Deep Learning

Understanding and using deep learning networks

What’s new in Machine Learning

This post is from Laura Martinez Molera, Product Marketing Manager for Machine Learning and Data Science, here to discuss Machine Learning latest features. 
We have just launched the 2nd release of the year, R2020b. I know it’s not easy to keep up with so many new features, so I wanted to highlight the most important updates for Machine Learning and Data Science. If you want to learn more details about them and the rest of the new features, check out the Latest Feature page.


AutoML, or Automated Machine Learning, is a great feature for MATLAB users. This feature is intended for beginners of ML (or those with less machine learning experience) to automate certain steps of the workflow, getting to a higher accuracy in less time. It also makes experienced AI developers more productive by automating routine and time-consuming steps, allowing them to focus on further optimizing the model manually.
AutoML applies to the following steps in the machine learning workflow:
  • Data Exploration and Preprocessing by identifying variables with low predictive power and highly correlated variables that should be eliminated.
  • Feature Extraction and Selection by extracting features automatically from signals and images and identifying those with high predictive power.
  • Model Selection and Tuning by identifying the best performing model and automatically tuning model hyperparameters at the same time.
  • Preparation for Deployment by transforming high-level machine learning code into lower level languages like C/C++ for deployment on embedded devices with limited memory and low power consumption.
Here you can see a step-by-step example about building optimized models to classify human activity. If you want to check more details about AutoML check out this page. In addition, I encourage you to check out this short video that walks you through applying AutoML.

Watch this short video to see AutoML in MATLAB

Model Interpretability

The second feature I want to introduce you to is model interpretability. This feature is intended to alleviate the “black box” nature of machine learning models, since its representations of knowledge and decision-making aren’t always intuitive. Interpretability introduces the option of its adoption in domains where black box approaches aren’t feasible, including safety and risk management, Finance and Medical applications.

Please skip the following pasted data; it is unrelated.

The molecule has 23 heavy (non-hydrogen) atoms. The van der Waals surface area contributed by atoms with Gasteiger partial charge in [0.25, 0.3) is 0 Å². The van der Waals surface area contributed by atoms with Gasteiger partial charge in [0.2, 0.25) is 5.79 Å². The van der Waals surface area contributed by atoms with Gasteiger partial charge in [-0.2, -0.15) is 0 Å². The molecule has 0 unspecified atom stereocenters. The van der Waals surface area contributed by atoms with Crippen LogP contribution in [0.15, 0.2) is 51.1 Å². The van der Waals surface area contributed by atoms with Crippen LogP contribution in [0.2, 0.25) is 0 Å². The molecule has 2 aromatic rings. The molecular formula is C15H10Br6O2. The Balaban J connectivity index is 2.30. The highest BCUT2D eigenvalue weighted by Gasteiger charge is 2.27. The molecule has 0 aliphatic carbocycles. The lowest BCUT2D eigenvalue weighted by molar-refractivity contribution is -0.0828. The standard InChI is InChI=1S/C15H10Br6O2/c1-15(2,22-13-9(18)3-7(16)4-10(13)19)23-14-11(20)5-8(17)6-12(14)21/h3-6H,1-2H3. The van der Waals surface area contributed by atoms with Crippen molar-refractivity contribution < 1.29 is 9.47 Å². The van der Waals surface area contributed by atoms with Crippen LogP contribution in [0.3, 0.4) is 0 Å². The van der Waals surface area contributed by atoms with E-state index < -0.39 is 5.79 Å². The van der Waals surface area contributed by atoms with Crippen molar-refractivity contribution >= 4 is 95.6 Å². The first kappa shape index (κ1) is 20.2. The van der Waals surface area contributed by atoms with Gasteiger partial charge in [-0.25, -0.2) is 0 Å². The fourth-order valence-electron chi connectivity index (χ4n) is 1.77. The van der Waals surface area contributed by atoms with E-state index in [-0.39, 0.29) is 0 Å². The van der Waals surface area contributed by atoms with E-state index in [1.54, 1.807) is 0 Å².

Many interpretability methods analyze how variables impact model predictions. For example, the partial dependence plot shows the marginal contribution of one specific variable on model score. If the response changes significantly, it indicates the variable is important, thus “explaining” one aspect of the model. If these important variables align with the human expert’s expectation, we can say that we “understand” the model, increasing trust in its predictions. Partial Dependence Plots (PDP) have been available in MATLAB for regression, and with 20b are available for classification as well.
Another popular interpretability method available in 20b is LIME, Local Interpretable Model-Agnostic Explanations. LIME allows you to analyze the model behavior near a point of interest by approximating a complex model within the local area of interest and offering the simple model’s parameters as explanation for model behavior.
If you want to learn more about this feature, check out this video and this discovery page with all the details.


The last feature I want to highlight is the new library of Machine Learning blocks for Simulink. In this release we will support SVM (support vector machine) Classification and Regression. With Simulink you can integrate your models with a larger system that could include components such as controls, dynamic models, sensor fusion, and computer vision. Simulink supports Model-Based Design of complex multi-component systems, including simulation of system-level performance on hardware, and facilitates deployment to hardware with embedded code generation.  
The Simulink model below represents an implementation of a human activity classifier using the Simulink block for SVM Classification. This model accesses signals from your mobile device’s accelerometers, specifies modules to calibrate and normalize the signal, extracts features, feeds them through a classification algorithm, and finally, displays the human activity as an output: running, standing, walking, laying, etc. You can check the full example here.
If you want to learn more about any of these features, you can register for the next webinar to see new examples and ask questions in a future Live Q&A.
Thanks to Laura for updating us on the important new features for Machine Learning. Have a question or comment for Laura? Leave a comment below.
  • print
  • send email


To leave a comment, please click here to sign in to your MathWorks Account or create a new one.